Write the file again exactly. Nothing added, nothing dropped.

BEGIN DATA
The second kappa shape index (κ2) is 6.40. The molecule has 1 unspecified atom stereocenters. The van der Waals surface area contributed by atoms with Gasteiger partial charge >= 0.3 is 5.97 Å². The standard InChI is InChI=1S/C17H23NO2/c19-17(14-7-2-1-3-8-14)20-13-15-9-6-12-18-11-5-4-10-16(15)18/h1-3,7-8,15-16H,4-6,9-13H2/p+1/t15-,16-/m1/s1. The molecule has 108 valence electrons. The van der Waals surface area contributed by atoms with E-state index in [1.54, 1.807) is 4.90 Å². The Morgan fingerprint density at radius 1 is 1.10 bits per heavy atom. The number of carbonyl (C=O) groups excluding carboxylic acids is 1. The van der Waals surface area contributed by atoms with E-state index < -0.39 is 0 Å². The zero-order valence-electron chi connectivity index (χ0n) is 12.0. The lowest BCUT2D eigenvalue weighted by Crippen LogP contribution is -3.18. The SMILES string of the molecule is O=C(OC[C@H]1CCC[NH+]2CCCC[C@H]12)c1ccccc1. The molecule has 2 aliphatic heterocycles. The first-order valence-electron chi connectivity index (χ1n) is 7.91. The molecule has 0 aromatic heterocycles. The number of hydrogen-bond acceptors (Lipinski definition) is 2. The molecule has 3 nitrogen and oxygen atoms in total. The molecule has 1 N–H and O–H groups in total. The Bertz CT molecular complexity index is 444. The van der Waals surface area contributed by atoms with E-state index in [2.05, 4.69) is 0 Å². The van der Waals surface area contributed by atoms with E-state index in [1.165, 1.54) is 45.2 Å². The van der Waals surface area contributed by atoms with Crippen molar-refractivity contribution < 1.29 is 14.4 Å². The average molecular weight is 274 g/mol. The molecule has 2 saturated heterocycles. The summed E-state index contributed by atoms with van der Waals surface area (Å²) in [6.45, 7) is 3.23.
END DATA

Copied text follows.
The second kappa shape index (κ2) is 6.40. The molecule has 1 unspecified atom stereocenters. The van der Waals surface area contributed by atoms with Gasteiger partial charge >= 0.3 is 5.97 Å². The standard InChI is InChI=1S/C17H23NO2/c19-17(14-7-2-1-3-8-14)20-13-15-9-6-12-18-11-5-4-10-16(15)18/h1-3,7-8,15-16H,4-6,9-13H2/p+1/t15-,16-/m1/s1. The molecule has 108 valence electrons. The van der Waals surface area contributed by atoms with E-state index in [1.54, 1.807) is 4.90 Å². The Morgan fingerprint density at radius 1 is 1.10 bits per heavy atom. The number of carbonyl (C=O) groups excluding carboxylic acids is 1. The van der Waals surface area contributed by atoms with E-state index < -0.39 is 0 Å². The zero-order valence-electron chi connectivity index (χ0n) is 12.0. The lowest BCUT2D eigenvalue weighted by Crippen LogP contribution is -3.18. The SMILES string of the molecule is O=C(OC[C@H]1CCC[NH+]2CCCC[C@H]12)c1ccccc1. The molecule has 2 aliphatic heterocycles. The first-order valence-electron chi connectivity index (χ1n) is 7.91. The molecule has 0 aromatic heterocycles. The number of hydrogen-bond acceptors (Lipinski definition) is 2. The molecule has 3 nitrogen and oxygen atoms in total. The molecule has 1 N–H and O–H groups in total. The Bertz CT molecular complexity index is 444. The van der Waals surface area contributed by atoms with E-state index in [2.05, 4.69) is 0 Å². The van der Waals surface area contributed by atoms with E-state index in [1.165, 1.54) is 45.2 Å². The van der Waals surface area contributed by atoms with Crippen molar-refractivity contribution < 1.29 is 14.4 Å². The average molecular weight is 274 g/mol. The molecule has 2 saturated heterocycles. The summed E-state index contributed by atoms with van der Waals surface area (Å²) in [6.45, 7) is 3.23.